1970 - The City took the building through eminent domain as part of an urban renewal program. The Daleys stayed open and paid the City rent while they fought it.
1982 - The Daleys won a 12 year court fight to keep the bar standing as an urban renewal program swept through, leveling much of the neighborhood
2000 - The Daley's son Jim Jr. took over the bar
August 2012 - The bar is briefly closed due to back taxes and Jim Daley Jr. files for bankruptcy
October 2013 - The bar is closed again after failing to keep up with payments under its bankruptcy plan
February 2014 - Tom Eoannou purchased the building and Salvatore G. Buscagli becomes sole proprietor of soon to be re-opened "Ulrich's 1868 Tavern"
June 2014 - Ulrich's re-opens

Source:  preservationready.org  


List of Ulrich's owners with historical source notes

ULRICH'S SALOON KEEPERS HONOR ROLE
1868-1870 FREDRICK SCHMUERER 1895-1896 JOHN THEUER
1871-1880 JACOB MILLER         1896-1905 GEORGE DOBMEIER
1881-1882 CHARLES MAYSER 1905-1946 MICHAEL ULRICH
1883-1889 GEORGE MARTZLUFFT 1946-1949 WILLIAM LEVEA
1890-1892 JOSEPH SCHUHMAN 1949-1954 NICHOLAS RIESZ
1892-1895 GEORGE FISHER 1954-PRESENT ERIKA & JIM DALEY

SPECIAL NOTE: ALL THE MEN AND WOMEN LISTED ABOVE RAN THE BUSINESS,
SOME ALSO OWNED THE BUILDING, OTHERS LEASED THE BUILDING.

A: ULRICHSS WAS FIRST LISTED AS A BUSINESS IN THE 1869 CITY 
DIRECTORY, UNDER THE HEADING OF GROCERY-SALOON. ON PAGE 528, COLUMN 2, 
LINE 9.
CITY DIRECTOIES OF THE TIME WERE PUBLISHED IN EARLY PART OF 
THE YEAR ISSUED, WITH THE INFORMATION BEING GATHERED IN THE LATER PART OF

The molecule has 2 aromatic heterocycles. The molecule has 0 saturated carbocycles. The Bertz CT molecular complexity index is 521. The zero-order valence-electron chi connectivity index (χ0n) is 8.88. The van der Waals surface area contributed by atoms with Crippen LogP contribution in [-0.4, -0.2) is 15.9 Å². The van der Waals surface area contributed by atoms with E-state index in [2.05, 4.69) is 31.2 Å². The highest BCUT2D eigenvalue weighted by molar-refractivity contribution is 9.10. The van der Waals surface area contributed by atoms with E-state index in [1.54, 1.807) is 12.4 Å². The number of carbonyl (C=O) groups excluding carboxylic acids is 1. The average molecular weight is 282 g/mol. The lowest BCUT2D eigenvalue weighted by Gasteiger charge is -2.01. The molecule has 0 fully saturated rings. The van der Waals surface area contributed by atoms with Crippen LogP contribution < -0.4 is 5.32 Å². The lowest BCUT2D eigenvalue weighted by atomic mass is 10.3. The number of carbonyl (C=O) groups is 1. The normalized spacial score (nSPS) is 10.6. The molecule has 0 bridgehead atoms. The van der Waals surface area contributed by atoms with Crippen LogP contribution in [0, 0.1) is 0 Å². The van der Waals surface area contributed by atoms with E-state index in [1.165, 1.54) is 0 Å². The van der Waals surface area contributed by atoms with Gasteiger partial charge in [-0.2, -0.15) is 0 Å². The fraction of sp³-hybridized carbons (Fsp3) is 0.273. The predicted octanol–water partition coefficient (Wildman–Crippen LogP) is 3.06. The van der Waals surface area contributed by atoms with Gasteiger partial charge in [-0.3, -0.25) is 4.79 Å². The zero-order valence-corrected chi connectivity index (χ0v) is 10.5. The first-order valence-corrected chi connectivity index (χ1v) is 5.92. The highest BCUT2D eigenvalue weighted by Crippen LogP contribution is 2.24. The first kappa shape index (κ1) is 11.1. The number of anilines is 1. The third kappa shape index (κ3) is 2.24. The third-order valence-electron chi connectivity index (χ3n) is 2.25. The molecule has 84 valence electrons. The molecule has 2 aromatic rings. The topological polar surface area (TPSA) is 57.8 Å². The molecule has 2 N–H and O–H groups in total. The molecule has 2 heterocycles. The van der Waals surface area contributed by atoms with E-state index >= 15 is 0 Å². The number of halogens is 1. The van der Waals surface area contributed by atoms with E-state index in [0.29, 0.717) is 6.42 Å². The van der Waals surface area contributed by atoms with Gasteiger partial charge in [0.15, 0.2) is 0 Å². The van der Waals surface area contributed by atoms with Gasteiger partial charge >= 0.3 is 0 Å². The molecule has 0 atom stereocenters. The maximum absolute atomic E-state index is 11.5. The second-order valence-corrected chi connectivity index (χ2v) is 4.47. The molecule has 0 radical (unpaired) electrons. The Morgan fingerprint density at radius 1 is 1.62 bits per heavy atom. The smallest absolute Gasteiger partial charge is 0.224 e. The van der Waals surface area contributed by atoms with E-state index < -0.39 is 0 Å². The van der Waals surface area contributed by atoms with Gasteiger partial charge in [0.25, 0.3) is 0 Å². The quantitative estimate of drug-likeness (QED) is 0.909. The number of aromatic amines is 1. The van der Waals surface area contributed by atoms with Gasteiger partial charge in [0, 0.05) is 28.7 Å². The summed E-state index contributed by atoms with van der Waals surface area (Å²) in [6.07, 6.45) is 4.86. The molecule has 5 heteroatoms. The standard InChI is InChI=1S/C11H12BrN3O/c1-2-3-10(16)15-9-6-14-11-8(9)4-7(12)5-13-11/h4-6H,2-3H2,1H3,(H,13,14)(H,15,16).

PREVIOUS YEAR.

B: STREET NUMBERS ON ELLICOTT CHANGED IN 1900.
BEFORE 1900 ULRICH'S ADDRESS WAS 614 ELLICOTT ST.
IN 1900 AND AFTER ULRICH'S ADDRESS IS 674 ELLICOTT 5T3

C: ULRICH'S WAS LISTED AS A GROCERY-SALOON FROM 1868 TILL 1883.
"MANY GERMANS WERE GROCERS WHO AL50 KEPT A BACK ROOM GROG SHOP.
THESE EMERGED A THE CENTER OF NEIGHBORLINES. THIS WAS THE KIND OF 
PATIENT BUSINESS THAT WHILE NOT WILDLY PROFITABLE, YIELDED A LIFETIME 
OF RESPECTABLE INCOME" SECOND LOOK A PICTORAL HISTORY OF BUFFALO AND ERIE
COUNTY.

Source:  buffalonet.org 























674 Ellicott St, Buffalo, NY 14203
Est. 1906 (as Ulrich's), 1868 as bar/saloon - Building constructed: 1868
Previous bars in this location: Dobmeier Hotel
Web site: ulrichs1868tavern.com - facebook 
Articles Ranked: ulrich.buffalonet.org - preservationready.org - buffalorising- buffalorising - jesse cook (prohibition raid) - onlyinyourstateforgottenbuffalo -  buffalospree - stepoutbuffalo - chowhound (Anthony Boudain favorites) - buffalodrinkswyrk - unveganediblereflections -  afar - 3rdarm